Marinette Marine Corp.

Issue Fall 13


A longstanding U.S.-based shipbuilder is taking the next steps in its evolution. After more than 70 years of serving as a custom builder for the U.S. Navy, U.S. Coast Guard and other clients, Marinette Marine Corp. (MMC) has transformed into a full-scale manufacturing company.

The Marinette, Wis.-based company’s corporate parent, Fincantieri, has invested more than $73 million during the last four years into expanding and upgrading the company’s shipyard and personnel. The company now boasts 550,000 square feet of manufacturing, warehouse and receiving space.

New additions to MMC’s manufacturing capabilities include dedicated steel, welding, blast painting and other production lines. “We have a world-class facility and a large talent pool to draw from,” President Chuck Goddard explains. “While still classified as a mid-tier yard, we now offer many aspects of being a major shipbuilder, and we can draw on the resources and experience of our parent company, Fincantieri.”

Naval Support

The upgrades will allow MMC to fulfill a contract with the U.S. Navy to produce up to 10 littoral combat ships (LCS) through 2018. LCS  vessels are 3400-ton, 387-foot-long mission-focused vessels designed for shallow waters that support larger naval ships in combat, Goddard says.

As part of the Lockheed Martin Team, MMC has delivered two FREEDOM variant LCS vessels to the Navy since 2001.  Other LCS vessels are currently under construction in the yard, one of which, the LCS 5 Milwaukee, will launch in December and be officially commissioned by the Navy next year. The fourth LCS ship built by Marinette Marine, the LCS 7 Detroit, will launch next summer. Two other LCS vessels are in other stages of construction, and materials are being procured for two additional ships that will start construction next year. The company will produce one ship every six months for the duration of the contract.

“We’re transforming from a ship builder into a ship manufacturer,” notes Goddard. “We’ve gone from building unique ships one at a time to having a dedicated production line, without sacrificing quality or our pride in craftsmanship.”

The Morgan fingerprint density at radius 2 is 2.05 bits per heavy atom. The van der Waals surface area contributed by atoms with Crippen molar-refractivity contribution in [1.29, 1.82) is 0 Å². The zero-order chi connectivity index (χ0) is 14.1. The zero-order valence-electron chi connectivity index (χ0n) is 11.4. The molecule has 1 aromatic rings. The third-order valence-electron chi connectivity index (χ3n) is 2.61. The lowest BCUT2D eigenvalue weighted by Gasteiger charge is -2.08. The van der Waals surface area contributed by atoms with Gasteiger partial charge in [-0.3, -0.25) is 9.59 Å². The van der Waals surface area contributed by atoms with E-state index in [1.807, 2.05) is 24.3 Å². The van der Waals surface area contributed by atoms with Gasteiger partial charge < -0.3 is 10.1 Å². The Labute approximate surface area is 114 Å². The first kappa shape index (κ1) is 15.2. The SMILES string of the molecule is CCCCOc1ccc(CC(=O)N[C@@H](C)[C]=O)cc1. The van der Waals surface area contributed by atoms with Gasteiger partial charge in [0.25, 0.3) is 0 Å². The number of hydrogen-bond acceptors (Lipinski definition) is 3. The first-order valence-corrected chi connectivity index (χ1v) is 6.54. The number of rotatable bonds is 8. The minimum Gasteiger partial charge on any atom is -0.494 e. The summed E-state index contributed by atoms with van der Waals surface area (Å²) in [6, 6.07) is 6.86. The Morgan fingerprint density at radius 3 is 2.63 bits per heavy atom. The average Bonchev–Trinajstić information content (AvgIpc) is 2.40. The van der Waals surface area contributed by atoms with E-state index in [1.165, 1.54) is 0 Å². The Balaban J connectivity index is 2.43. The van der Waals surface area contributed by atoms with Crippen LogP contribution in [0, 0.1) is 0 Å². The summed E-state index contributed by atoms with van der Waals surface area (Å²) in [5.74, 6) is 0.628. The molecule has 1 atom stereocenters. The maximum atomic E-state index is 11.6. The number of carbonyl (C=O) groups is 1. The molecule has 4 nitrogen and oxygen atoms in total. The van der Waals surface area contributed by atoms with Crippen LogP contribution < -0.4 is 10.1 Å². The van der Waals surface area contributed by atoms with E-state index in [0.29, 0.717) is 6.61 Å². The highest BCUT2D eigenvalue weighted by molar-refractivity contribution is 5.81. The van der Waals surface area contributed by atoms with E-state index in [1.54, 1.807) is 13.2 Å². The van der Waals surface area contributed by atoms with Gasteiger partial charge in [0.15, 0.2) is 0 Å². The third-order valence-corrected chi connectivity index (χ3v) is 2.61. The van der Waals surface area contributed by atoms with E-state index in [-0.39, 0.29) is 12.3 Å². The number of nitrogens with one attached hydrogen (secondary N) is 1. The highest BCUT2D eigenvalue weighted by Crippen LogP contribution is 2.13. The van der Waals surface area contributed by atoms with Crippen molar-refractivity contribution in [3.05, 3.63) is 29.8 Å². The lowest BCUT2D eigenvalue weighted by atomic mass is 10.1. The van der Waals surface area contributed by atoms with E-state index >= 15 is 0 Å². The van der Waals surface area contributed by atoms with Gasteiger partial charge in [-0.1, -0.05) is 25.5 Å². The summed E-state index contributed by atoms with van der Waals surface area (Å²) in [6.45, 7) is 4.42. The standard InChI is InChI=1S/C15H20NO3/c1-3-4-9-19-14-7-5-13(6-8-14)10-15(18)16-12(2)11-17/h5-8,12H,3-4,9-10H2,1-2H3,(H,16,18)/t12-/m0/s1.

Providing the Right Tools

Lean manufacturing methods are playing a large role in MMC’s transformation. The company is using 5S and other methodologies to reduce its cycle time and improve its internal processes and overall product quality. This has included installing tool boards at workstations and engaging in ongoing projects such as monitoring the ways it manages and uses materials.

The company also employs modular construction methods in its manufacturing operations. Each component of a ship is built individually and then the components are assembled and welded together. Cutting-edge computer-controlled manufacturing equipment and heavy-lift machinery are used to build and assemble ships.

Along with expanding and reconfiguring its manufacturing operations, MMC is also investing in an expanded workforce and training for its  employees. Training focuses on two areas: entry level skills such as steel and aluminum welding, ironworking, sealing, installing electric components and testing; and advanced skills such as welding stiffened ship panels and component module seams. Training is also being provided to managers. “We’ve developed a rigorous and well-defined process to train our supervisors in leadership and management,” Goddard says.

‘A Very Special Business’

Founded in 1942, MMC was founded along the Menominee River in Wisconsin with a mission of meeting America’s growing demand for naval construction. Seventy years later, its legacy in fulfilling this vision is well-established.  In addition to the LCS vessels, the company’s portfolio includes Naval mine countermeasure vessels and ocean tugs, U.S. Coast Guard icebreakers, buoy tenders, and response vessels. Its recent non-military work includes a research vessel for the University of Alaska Fairbanks. The vessel, named the Sikuliaq (meaning “young sea ice” in the Inupiaq language), is now in the final testing phase and will be delivered to the university before the end of the year.

Today, MMC is part of the Fincantieri Marine Group (FMG), a shipbuilding group based in the Great Lakes comprised of three shipyards. In addition to MMC, FMG’s Bay Shipbuilding, located in Sturgeon Bay, traces its roots in shipbuilding back to 1918. MMC’s sister subsidiary, ACE Marine in Green Bay, is an all-aluminum shipbuilder focused on building the Response Boat-Medium for the U.S. Coast Guard.  FMG is a subsidiary of Fincantieri-Cantieri Navali Italiani SpA, one of Europe’s largest shipbuilders with a track record dating back over 200 years and a history of building more than 7,000 ships. The FMG shipyards are able to leverage and benefit from the support and resources of its parent company with its staff of experienced engineers and skilled workers to build safe, technologically sophisticated ships to customer specifications.

“There are two extremely gratifying days in shipbuilding – one is the day you first launch in the water, but the happiest day is when you first see that ship sail down the river,” Goddard says. “We’re in a very special business. Our ships will eventually sail into harm’s way, and we’re proud of the exceptional product we produce for our nation and warfighters.”


Marinette Marine Corp.